In our time and place, nothing lends more authority to a field than calling it a science. Polling has particularly benefited from the rigor implied by its association with the true science of statistics, and its jargon of sample sizes, margins of error and the like. But faulty data defies the most stringent analysis, and that fact has undermined opinion surveys.
It was in an essay on the proper response to epidemics that Hippocrates famously wrote, ‘First, do no harm.’ Those words are as important for politicians as they are for physicians, and most important when stakes are the highest. I implore the General Assembly, when it returns, to confine itself to the considerable work at hand, and leave all non-essential proposals to another session.
The founders of our nation not only perceived the challenges to good government in their own day but anticipated the problems most likely to arise. Their division of government power into three carefully delineated branches created a powerful check on despotism, but –despite the brilliance of their effort– the balance between the branches was never perfect, and the imbalance has worsened with time.
Bait-and-switch is bad enough, but in the case of truck-only tolling, Gov. Ned Lamont isn’t even pretending: he’s telling us right out that he plans to make the switch. Shame on us if we fall for this scam.
The budget document now headed to the governor’s desk involves much more than the dollars and cents of state spending. For some years now, both the budget and the bills implementing it contain sections that dictate policy, not expenditures. It’s a dangerous practice, which effectively forces legislators to approve proposals that wouldn’t pass on their own merits, often without a public hearing or proper scrutiny.
Two hours before dawn on August 22, 1991, a tie vote in the state Senate was broken by Lowell Weicker’s lieutenant governor, whose action guaranteed that a state income tax would be imposed on the people of Connecticut. The spending spree enabled by that infamous vote was the chief cause of our subsequent economic decline. Since the tax took effect, we rank dead last in economic growth among the 50 states. It matters who breaks ties in the Connecticut Senate.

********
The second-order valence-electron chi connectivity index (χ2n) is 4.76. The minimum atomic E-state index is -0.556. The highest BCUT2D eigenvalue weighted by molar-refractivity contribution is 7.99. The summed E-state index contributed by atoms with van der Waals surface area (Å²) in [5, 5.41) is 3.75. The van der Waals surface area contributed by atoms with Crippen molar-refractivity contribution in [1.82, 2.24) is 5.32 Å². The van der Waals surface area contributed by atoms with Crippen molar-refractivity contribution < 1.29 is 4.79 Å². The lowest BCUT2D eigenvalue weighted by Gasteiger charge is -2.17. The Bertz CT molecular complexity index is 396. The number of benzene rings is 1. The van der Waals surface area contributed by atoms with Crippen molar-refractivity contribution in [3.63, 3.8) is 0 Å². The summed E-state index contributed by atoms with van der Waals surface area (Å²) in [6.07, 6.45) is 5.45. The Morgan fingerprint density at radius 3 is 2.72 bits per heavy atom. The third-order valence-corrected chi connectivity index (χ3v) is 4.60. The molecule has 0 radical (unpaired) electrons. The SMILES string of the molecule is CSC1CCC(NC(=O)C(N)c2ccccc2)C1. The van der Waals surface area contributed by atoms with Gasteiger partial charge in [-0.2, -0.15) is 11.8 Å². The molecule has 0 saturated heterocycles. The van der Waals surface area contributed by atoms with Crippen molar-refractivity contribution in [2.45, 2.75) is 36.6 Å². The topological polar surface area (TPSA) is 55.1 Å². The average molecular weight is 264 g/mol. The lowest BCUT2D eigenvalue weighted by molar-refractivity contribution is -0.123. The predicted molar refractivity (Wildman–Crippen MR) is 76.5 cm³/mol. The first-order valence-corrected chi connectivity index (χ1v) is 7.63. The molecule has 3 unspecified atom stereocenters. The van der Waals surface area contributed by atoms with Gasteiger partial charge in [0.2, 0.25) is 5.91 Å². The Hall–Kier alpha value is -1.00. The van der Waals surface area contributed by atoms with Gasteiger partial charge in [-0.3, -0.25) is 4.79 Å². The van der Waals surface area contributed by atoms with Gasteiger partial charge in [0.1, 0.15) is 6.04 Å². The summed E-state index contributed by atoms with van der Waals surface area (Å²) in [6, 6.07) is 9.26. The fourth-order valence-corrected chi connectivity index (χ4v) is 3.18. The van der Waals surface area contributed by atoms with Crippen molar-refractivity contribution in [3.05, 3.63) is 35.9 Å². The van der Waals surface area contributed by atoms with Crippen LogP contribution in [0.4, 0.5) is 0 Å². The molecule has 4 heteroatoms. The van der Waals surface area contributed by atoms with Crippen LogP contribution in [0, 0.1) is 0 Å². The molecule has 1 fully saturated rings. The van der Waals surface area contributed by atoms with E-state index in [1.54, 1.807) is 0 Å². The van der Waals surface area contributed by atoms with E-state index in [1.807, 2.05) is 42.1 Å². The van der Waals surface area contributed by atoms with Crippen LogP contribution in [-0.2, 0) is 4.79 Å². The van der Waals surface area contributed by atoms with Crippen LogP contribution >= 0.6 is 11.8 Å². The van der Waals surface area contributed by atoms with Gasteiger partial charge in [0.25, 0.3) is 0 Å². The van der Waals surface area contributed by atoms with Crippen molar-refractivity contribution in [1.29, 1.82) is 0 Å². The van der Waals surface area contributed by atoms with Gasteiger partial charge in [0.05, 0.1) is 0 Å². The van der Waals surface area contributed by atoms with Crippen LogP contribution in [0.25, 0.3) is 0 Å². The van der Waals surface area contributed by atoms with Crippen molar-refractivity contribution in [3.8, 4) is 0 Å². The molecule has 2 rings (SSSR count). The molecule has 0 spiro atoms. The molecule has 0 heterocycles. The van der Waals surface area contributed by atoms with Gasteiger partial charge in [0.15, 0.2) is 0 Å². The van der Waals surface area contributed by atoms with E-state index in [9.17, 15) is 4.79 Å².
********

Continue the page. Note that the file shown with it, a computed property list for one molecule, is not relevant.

It seems that Sen. Len Fasano and his Republican caucus prevented the Capitol Region Development Authority from pulling a fast one last month. Word surfaced on Tuesday the 22nd that the CRDA planned to initiate action at its meeting later that week to seize by eminent domain the section of the XL Center owned by Northland Investment Corp. A letter from Fasano and other Senate Republicans led the CRDA to remove the proposal from its agenda.
I used to be known for fighting Lowell Weicker’s state income tax, that grand error that set us on our road to economic ruin. The sight of the crowd at the Axe the Tax rally —65,000 citizens standing up for common sense– was the defining vision of my political life. Powerfully as the people responded, we lost that battle. I believed then as I do now, that taxes must not be raised, for government has grown far too large, expensive, and intrusive. Throughout my time in the Senate I have opposed taxes absolutely, yet it’s not for that I am best known.
If there’s a quote I’m tired of hearing, it’s the one groundlessly attributed to Einstein, which defines insanity as doing the same thing over and over while expecting a different result. Of course there’s a reason the saying is so common, at least in Connecticut: a lot of crazy repetition goes on at our state capitol. Take the fiscal policy of the Democratic party since they’ve had total control of state government.
Most of us understood all along that a state which cannot meet its obligations ought not to borrow hundreds of millions more to renovate a failed and decrepit downtown arena. Unfortunately, a few of the folks who still don’t get it are on the state Bond Commission, and (at the governor’s behest) will vote today to borrow another $40 million to begin the XL face-lift.